every day, everyday

Every day (adverb), everyday (adjective).

Example: Staff attend meetings every day. It's an everyday thing.


farther, further

Farther refers to physical distance, and further refers to an extension of time or degree.

Example: It was farther to the gas station than he had expected. She will look further into the mystery.



fewer, less

Use fewer for individual items. Use less for bulk or quantity.

Example: Fewer than 10 applicants applied. I had less than $50 in my pocket.

fix up

Fix up (verb), fix-up (adjective).

Example: They're going to fix up their house with a fix-up loan.

follow up

Follow-up (noun, adjective), follow up (verb).

Example: Follow-up is very important. He'll follow up the assignment with a follow-up call.

full time

Hyphenate when used as a compound modifier.

Example: He wants to work full time. She has a full-time job.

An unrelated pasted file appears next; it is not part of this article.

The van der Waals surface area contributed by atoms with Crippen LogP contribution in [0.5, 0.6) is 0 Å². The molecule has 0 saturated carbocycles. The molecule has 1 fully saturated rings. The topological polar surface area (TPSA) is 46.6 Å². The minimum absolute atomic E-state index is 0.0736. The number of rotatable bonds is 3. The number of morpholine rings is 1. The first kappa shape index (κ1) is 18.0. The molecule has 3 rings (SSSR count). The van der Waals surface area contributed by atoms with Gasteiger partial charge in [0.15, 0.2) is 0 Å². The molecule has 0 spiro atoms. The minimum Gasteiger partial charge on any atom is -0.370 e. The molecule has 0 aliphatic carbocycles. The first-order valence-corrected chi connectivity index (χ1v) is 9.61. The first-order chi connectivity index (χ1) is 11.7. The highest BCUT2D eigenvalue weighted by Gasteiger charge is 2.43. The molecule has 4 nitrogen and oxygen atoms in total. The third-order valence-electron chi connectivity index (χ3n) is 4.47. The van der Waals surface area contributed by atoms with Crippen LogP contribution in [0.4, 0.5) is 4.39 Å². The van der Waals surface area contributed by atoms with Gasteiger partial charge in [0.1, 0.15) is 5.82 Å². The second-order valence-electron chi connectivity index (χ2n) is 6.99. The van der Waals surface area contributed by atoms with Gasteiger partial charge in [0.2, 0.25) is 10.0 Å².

fund-raiser, fund-raising


Gaviidae Common


Always lowercase. Example: the federal government, state governments, the U.S. government



Preferred to guaranty, except in proper names. Guaranty and guaranties are banking terms.

Example: The City offers loan guaranties through the Working Capital program.




high rise

High rise (noun) high-rise (adjective)


hot spot, hotspot

Hot spot (noun) means a popular, dangerous or volcanic location.

Hotspot (noun) means a physical location where people can access wireless internet.

hors d'oeuvres


home improvement

No hyphen




i.e. and e.g.